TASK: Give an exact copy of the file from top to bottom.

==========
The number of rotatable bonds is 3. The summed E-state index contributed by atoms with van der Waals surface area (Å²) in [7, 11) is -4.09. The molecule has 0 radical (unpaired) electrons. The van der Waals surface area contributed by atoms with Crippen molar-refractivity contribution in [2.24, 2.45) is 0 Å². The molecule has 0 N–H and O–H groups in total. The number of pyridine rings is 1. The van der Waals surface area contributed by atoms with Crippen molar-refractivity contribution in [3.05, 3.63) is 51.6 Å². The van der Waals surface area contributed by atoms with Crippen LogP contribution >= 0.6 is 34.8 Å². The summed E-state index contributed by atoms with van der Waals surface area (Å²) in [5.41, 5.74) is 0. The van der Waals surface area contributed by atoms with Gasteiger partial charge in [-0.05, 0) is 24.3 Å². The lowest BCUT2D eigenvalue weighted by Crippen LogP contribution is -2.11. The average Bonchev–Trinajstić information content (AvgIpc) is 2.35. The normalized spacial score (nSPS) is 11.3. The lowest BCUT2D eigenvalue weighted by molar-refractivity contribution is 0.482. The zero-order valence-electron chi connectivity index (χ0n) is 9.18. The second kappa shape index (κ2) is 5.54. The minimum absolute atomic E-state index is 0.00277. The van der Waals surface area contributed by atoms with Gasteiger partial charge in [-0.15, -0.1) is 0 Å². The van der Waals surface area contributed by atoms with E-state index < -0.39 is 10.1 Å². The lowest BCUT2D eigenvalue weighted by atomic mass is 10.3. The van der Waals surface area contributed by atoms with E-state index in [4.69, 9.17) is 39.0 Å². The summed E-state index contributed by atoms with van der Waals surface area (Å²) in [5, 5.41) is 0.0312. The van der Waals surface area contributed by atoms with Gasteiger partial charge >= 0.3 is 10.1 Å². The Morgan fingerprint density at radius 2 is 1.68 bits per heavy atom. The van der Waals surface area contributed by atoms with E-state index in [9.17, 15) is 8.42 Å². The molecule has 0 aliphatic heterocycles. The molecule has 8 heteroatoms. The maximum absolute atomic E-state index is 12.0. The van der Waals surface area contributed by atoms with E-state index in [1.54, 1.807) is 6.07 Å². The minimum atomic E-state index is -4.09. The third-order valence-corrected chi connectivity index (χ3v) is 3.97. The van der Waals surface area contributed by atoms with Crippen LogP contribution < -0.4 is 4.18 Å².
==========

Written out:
The number of rotatable bonds is 3. The summed E-state index contributed by atoms with van der Waals surface area (Å²) in [7, 11) is -4.09. The molecule has 0 radical (unpaired) electrons. The van der Waals surface area contributed by atoms with Crippen molar-refractivity contribution in [2.24, 2.45) is 0 Å². The molecule has 0 N–H and O–H groups in total. The number of pyridine rings is 1. The van der Waals surface area contributed by atoms with Crippen molar-refractivity contribution in [3.05, 3.63) is 51.6 Å². The van der Waals surface area contributed by atoms with Crippen LogP contribution >= 0.6 is 34.8 Å². The summed E-state index contributed by atoms with van der Waals surface area (Å²) in [5.41, 5.74) is 0. The van der Waals surface area contributed by atoms with Gasteiger partial charge in [-0.05, 0) is 24.3 Å². The lowest BCUT2D eigenvalue weighted by Crippen LogP contribution is -2.11. The average Bonchev–Trinajstić information content (AvgIpc) is 2.35. The normalized spacial score (nSPS) is 11.3. The lowest BCUT2D eigenvalue weighted by molar-refractivity contribution is 0.482. The zero-order valence-electron chi connectivity index (χ0n) is 9.18. The second kappa shape index (κ2) is 5.54. The minimum absolute atomic E-state index is 0.00277. The van der Waals surface area contributed by atoms with Gasteiger partial charge in [-0.15, -0.1) is 0 Å². The van der Waals surface area contributed by atoms with E-state index < -0.39 is 10.1 Å². The lowest BCUT2D eigenvalue weighted by atomic mass is 10.3. The van der Waals surface area contributed by atoms with E-state index in [4.69, 9.17) is 39.0 Å². The summed E-state index contributed by atoms with van der Waals surface area (Å²) in [5, 5.41) is 0.0312. The van der Waals surface area contributed by atoms with Gasteiger partial charge >= 0.3 is 10.1 Å². The Morgan fingerprint density at radius 2 is 1.68 bits per heavy atom. The van der Waals surface area contributed by atoms with E-state index in [9.17, 15) is 8.42 Å². The molecule has 0 aliphatic heterocycles. The molecule has 8 heteroatoms. The maximum absolute atomic E-state index is 12.0. The van der Waals surface area contributed by atoms with E-state index in [1.54, 1.807) is 6.07 Å². The minimum atomic E-state index is -4.09. The third-order valence-corrected chi connectivity index (χ3v) is 3.97. The van der Waals surface area contributed by atoms with Crippen LogP contribution < -0.4 is 4.18 Å².